Hollie Grimaldi Flores: Is it fall break yet? | TheUnion.com

Hollie Grimaldi Flores: Is it fall break yet?

Hollie Grimaldi Flores
Laura Mahaffy/lmahaffy@theunion.com | The Union

Another school year is about to begin. I know this because I hear all the whining. “How can summer be over already? We just went on break! I’m not ready!” I tell my teacher friends to stop complaining and remind them many of us work year-round.

Our last two offspring graduated five years ago, but I am always reminded a new school year is about to commence when I realize it is time for the county fair. Backing the fair up against the week before school starts is not much unlike having property tax due ten days before Christmas. What is the thinking there?

The fair is a fun family event but does not come without a cost. My family was a party of nine. I recall one year having an internal debate between corn dogs and Converse. Yes, baby needed new shoes … and clothes and materials.

Once we had figured out how to bankroll the fair, we still had to budget for new wardrobes, backpacks and the required supplies list that grew in length and expense with each grade.

Whatever happened to brown paper bags covering text books? My children attended school in the age of the cloth book cover. Gone were the days of neatly printed labels on brown paper that soon gave way to doodles and notes and creative expression.

Instead, cloth covers were the rage. They came in a variety of patterns and sizes and, apparently, played a role in determining social status. Pity the child with a brown paper bag book cover. Why not just tattoo “loser” on their forehead? It was bad enough we were forcing them to go to school every day. The least we could do was make sure they started off on the right foot.

So, If, conservatively, we allowed for three books per child at $4.00 per cover (on sale), we are well on our way to another hundred dollars before we even got to colored pencils, erasers, paper, binders, glue, rulers and calculators.

I also remember the tradition of leaving the fair in time to see what classroom my child would be placed in. The administrators wisely waited until the end of the day the Friday prior to the start of the year to post classroom placement to minimize the opportunity for backlash.

One year stands out in my mind, when my offspring’s core group of friends were assigned the desired teacher but my youngster was not. The disappointment and subsequent meltdown still send chills down my spine — and my child did not react very well either.

What chance did they have at success if they weren’t in class with teacher X? Everyone knew X was the only teacher able to offer our children the educational experience they deserved. Every other teacher was “the worst,” only able to give the most basic instruction. That really was the sentiment. Parents fought for placement in the “right” class with the “right” teacher or they may as well get the recycled cardboard box and place it under a bridge at the river for their child to move into — doomed to failure as they were.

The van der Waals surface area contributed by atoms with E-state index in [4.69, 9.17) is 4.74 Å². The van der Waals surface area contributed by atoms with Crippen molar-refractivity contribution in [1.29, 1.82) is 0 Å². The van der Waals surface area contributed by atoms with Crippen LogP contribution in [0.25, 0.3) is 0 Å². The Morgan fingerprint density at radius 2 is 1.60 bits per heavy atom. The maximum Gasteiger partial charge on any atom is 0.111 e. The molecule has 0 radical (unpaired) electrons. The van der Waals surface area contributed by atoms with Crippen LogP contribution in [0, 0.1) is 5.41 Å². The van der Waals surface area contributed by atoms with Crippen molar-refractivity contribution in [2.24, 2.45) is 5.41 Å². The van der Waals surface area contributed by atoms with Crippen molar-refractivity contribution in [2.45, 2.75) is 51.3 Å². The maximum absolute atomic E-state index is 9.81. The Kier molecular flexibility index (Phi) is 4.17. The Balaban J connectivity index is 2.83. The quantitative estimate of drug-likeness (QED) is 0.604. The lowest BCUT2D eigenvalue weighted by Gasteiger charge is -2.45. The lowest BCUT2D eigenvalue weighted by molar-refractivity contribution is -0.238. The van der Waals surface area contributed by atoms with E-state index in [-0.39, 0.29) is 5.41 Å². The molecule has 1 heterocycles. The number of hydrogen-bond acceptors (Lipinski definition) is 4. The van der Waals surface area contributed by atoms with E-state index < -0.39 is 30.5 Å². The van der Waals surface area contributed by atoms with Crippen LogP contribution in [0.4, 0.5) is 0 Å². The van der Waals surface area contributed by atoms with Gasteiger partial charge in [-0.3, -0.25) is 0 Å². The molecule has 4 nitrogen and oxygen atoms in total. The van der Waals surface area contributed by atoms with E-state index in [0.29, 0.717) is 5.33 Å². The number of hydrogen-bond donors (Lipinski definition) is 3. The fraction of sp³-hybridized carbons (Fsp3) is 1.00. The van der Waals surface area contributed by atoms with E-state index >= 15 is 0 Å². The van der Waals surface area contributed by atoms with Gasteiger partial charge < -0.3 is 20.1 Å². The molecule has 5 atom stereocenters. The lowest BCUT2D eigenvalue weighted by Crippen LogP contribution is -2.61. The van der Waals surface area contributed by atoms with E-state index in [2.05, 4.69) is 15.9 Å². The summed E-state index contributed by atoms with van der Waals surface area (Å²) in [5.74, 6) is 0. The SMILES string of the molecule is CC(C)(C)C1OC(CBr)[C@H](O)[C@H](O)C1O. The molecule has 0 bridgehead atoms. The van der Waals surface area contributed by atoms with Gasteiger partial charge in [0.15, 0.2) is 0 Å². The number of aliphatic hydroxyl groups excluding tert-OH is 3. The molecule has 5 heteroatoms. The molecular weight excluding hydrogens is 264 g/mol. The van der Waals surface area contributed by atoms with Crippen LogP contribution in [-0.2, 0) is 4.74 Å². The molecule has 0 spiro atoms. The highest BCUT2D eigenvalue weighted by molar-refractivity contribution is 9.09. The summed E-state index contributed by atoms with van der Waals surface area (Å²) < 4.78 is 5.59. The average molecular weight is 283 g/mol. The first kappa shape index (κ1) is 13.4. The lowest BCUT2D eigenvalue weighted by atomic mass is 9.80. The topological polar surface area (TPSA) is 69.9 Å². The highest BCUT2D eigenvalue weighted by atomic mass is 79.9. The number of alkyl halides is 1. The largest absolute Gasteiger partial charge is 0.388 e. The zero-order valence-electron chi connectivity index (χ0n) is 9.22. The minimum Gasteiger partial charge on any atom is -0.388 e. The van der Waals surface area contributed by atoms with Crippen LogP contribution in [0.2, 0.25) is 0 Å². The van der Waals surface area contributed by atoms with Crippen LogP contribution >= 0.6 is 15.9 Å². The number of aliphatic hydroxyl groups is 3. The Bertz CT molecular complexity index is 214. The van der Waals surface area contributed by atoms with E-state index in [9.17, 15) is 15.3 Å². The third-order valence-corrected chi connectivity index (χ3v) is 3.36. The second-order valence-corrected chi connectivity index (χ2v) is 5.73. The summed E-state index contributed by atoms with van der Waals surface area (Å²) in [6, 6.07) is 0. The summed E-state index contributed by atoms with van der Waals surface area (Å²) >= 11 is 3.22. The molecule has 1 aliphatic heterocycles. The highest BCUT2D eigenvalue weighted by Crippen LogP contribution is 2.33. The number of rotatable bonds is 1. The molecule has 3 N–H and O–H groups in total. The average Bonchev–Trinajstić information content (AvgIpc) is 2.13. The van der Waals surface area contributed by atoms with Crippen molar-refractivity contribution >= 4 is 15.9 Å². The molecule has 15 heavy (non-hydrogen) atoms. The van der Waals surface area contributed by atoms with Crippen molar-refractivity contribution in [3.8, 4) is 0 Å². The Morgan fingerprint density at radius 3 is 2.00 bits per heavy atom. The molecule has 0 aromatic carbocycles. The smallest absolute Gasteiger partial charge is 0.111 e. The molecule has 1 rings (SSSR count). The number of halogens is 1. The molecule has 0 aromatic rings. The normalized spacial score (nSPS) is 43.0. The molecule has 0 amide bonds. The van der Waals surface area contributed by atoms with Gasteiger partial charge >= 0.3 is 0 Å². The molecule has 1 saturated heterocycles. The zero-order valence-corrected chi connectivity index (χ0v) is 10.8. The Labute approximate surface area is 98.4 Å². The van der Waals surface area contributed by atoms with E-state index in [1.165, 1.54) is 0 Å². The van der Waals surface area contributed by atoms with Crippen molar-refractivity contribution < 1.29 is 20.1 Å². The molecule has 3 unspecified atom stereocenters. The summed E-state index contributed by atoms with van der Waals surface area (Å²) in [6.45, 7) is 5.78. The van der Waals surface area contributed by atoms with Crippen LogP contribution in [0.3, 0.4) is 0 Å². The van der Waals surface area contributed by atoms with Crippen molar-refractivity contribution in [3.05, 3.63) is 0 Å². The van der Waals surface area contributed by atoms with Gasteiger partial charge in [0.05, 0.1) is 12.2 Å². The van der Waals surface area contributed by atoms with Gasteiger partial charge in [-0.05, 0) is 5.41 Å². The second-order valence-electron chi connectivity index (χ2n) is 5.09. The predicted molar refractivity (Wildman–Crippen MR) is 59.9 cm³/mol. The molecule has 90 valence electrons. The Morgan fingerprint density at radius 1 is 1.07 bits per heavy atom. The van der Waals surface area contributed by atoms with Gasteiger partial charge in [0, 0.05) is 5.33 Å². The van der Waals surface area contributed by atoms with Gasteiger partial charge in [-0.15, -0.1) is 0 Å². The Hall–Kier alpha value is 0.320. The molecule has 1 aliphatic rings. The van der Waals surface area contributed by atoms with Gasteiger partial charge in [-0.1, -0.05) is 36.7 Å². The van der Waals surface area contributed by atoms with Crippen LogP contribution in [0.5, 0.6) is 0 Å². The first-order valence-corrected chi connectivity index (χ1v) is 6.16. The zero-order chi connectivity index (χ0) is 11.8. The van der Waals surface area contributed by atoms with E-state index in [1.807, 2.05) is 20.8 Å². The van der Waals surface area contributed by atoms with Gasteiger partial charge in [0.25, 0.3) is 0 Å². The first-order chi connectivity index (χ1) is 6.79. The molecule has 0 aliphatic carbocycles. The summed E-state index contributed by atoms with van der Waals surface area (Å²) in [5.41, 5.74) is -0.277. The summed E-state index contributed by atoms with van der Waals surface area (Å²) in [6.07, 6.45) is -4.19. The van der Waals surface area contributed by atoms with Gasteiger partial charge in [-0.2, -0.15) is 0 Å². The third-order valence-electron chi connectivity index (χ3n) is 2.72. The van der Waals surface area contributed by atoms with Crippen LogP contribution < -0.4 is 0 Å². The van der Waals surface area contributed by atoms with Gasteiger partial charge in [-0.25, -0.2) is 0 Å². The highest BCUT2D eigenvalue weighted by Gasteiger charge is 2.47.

There was a time when my husband and I had seven children attending five different schools in two districts. The beginning of each school year was cause for some bittersweet moments as we took the “first day of school” photo and remarked on how quickly they were all growing up. But it was also a time of managed chaos and stress.

After dealing with adjusting sleep schedules, new outfits, backpacks, haircuts, provisions for packing lunches and managing the drop off and pick up times for each of our brood, we were rewarded with an onslaught of forms to fill out.

Each of the kids would unpack their bag that first night with volumes of paperwork to be completed and returned “as soon as possible” but certainly by the end of the week. One year my husband flatly refused. He told each of our boys to fill the paper work out themselves and he would simply sign them. That was when we all learned how to spell “disaster.”

Instead of simply repeating the information from form to form, the evening was an onslaught of questions. From the younger ones “Dad, what is our address” to “Dad, what is your social security number?’’ “Dad, who is our healthcare provider?” “Dad, who should we contact in an emergency? How do we know them? What is their number? Dad. Dad. Dad.” Poor guy. I quietly filled in the blanks for my two.

Looking back, we can’t help but wonder how we all survived. But survive we did. In fact, for the most part, we flourished. The new school year brings all kinds of excitement to staff, students and parents alike.

New friends to be made, new experiences to be had. It is challenging and rewarding at the same time. And once they are over, you are bound to look back on the academic years fondly. Now, who’s ready for fall break?

Hollie Grimaldi Flores is a Nevada County resident and freelance writer for hire. She can be reached at holliesallwrite@gmail.com.

Support Local Journalism

Support Local Journalism

Readers around Grass Valley and Nevada County make The Union’s work possible. Your financial contribution supports our efforts to deliver quality, locally relevant journalism.

Now more than ever, your support is critical to help us keep our community informed about the evolving coronavirus pandemic and the impact it is having locally. Every contribution, however large or small, will make a difference.

Your donation will help us continue to cover COVID-19 and our other vital local news.


Start a dialogue, stay on topic and be civil.
If you don't follow the rules, your comment may be deleted.

User Legend: iconModerator iconTrusted User